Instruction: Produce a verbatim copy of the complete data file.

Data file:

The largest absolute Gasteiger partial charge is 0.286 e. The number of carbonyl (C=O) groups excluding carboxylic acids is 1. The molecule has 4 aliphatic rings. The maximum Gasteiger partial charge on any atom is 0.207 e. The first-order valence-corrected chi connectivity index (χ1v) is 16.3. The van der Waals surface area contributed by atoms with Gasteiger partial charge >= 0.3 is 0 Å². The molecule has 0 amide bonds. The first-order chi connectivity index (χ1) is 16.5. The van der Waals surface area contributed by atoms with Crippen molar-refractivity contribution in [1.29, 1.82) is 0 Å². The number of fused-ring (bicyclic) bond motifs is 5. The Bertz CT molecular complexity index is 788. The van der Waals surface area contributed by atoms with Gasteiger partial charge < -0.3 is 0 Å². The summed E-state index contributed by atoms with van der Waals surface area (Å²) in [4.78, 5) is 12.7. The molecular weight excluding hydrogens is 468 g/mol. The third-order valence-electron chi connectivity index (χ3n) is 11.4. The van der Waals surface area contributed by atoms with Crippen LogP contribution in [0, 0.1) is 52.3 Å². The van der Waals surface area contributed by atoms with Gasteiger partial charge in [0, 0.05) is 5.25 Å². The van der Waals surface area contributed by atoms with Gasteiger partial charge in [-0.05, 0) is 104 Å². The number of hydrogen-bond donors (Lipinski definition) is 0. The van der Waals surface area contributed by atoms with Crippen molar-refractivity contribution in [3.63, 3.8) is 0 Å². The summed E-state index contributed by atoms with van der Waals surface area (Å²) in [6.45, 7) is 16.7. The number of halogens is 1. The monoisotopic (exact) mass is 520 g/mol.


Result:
The largest absolute Gasteiger partial charge is 0.286 e. The number of carbonyl (C=O) groups excluding carboxylic acids is 1. The molecule has 4 aliphatic rings. The maximum Gasteiger partial charge on any atom is 0.207 e. The first-order valence-corrected chi connectivity index (χ1v) is 16.3. The van der Waals surface area contributed by atoms with Gasteiger partial charge >= 0.3 is 0 Å². The molecule has 0 amide bonds. The first-order chi connectivity index (χ1) is 16.5. The van der Waals surface area contributed by atoms with Crippen molar-refractivity contribution in [1.29, 1.82) is 0 Å². The number of fused-ring (bicyclic) bond motifs is 5. The Bertz CT molecular complexity index is 788. The van der Waals surface area contributed by atoms with Gasteiger partial charge < -0.3 is 0 Å². The summed E-state index contributed by atoms with van der Waals surface area (Å²) in [4.78, 5) is 12.7. The molecular weight excluding hydrogens is 468 g/mol. The third-order valence-electron chi connectivity index (χ3n) is 11.4. The van der Waals surface area contributed by atoms with Crippen LogP contribution in [0, 0.1) is 52.3 Å². The van der Waals surface area contributed by atoms with Gasteiger partial charge in [0, 0.05) is 5.25 Å². The van der Waals surface area contributed by atoms with Gasteiger partial charge in [-0.05, 0) is 104 Å². The number of hydrogen-bond donors (Lipinski definition) is 0. The van der Waals surface area contributed by atoms with Crippen molar-refractivity contribution in [3.63, 3.8) is 0 Å². The summed E-state index contributed by atoms with van der Waals surface area (Å²) in [6.45, 7) is 16.7. The number of halogens is 1. The monoisotopic (exact) mass is 520 g/mol.